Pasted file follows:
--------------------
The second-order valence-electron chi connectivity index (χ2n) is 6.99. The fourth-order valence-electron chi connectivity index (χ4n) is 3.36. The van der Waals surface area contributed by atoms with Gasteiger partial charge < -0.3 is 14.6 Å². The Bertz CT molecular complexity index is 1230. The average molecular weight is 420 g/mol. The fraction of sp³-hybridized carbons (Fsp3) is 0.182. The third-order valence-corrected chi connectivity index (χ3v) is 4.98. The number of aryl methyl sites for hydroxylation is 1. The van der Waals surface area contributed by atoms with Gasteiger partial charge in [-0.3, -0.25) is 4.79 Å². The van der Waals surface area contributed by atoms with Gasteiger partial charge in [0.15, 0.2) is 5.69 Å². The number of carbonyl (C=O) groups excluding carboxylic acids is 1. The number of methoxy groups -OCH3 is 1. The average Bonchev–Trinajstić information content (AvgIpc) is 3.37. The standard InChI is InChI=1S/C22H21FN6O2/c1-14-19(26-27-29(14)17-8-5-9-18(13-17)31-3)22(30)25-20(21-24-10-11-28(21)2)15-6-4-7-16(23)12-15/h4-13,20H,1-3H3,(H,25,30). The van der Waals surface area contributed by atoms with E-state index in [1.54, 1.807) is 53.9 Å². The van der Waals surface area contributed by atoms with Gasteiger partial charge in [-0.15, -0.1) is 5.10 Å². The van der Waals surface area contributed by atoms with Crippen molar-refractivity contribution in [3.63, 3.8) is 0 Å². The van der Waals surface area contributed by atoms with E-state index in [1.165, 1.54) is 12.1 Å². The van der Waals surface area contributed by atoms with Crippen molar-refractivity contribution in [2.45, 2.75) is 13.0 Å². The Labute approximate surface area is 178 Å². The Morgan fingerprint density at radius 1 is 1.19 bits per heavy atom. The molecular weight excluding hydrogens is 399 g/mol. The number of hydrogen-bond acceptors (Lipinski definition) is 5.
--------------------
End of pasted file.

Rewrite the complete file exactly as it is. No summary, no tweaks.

The second-order valence-electron chi connectivity index (χ2n) is 6.99. The fourth-order valence-electron chi connectivity index (χ4n) is 3.36. The van der Waals surface area contributed by atoms with Gasteiger partial charge < -0.3 is 14.6 Å². The Bertz CT molecular complexity index is 1230. The average molecular weight is 420 g/mol. The fraction of sp³-hybridized carbons (Fsp3) is 0.182. The third-order valence-corrected chi connectivity index (χ3v) is 4.98. The number of aryl methyl sites for hydroxylation is 1. The van der Waals surface area contributed by atoms with Gasteiger partial charge in [-0.3, -0.25) is 4.79 Å². The van der Waals surface area contributed by atoms with Gasteiger partial charge in [0.15, 0.2) is 5.69 Å². The number of carbonyl (C=O) groups excluding carboxylic acids is 1. The number of methoxy groups -OCH3 is 1. The average Bonchev–Trinajstić information content (AvgIpc) is 3.37. The standard InChI is InChI=1S/C22H21FN6O2/c1-14-19(26-27-29(14)17-8-5-9-18(13-17)31-3)22(30)25-20(21-24-10-11-28(21)2)15-6-4-7-16(23)12-15/h4-13,20H,1-3H3,(H,25,30). The van der Waals surface area contributed by atoms with E-state index in [1.54, 1.807) is 53.9 Å². The van der Waals surface area contributed by atoms with Gasteiger partial charge in [-0.15, -0.1) is 5.10 Å². The van der Waals surface area contributed by atoms with Crippen molar-refractivity contribution in [3.63, 3.8) is 0 Å². The van der Waals surface area contributed by atoms with E-state index in [1.165, 1.54) is 12.1 Å². The van der Waals surface area contributed by atoms with Crippen molar-refractivity contribution in [2.45, 2.75) is 13.0 Å². The Labute approximate surface area is 178 Å². The Morgan fingerprint density at radius 1 is 1.19 bits per heavy atom. The molecular weight excluding hydrogens is 399 g/mol. The number of hydrogen-bond acceptors (Lipinski definition) is 5.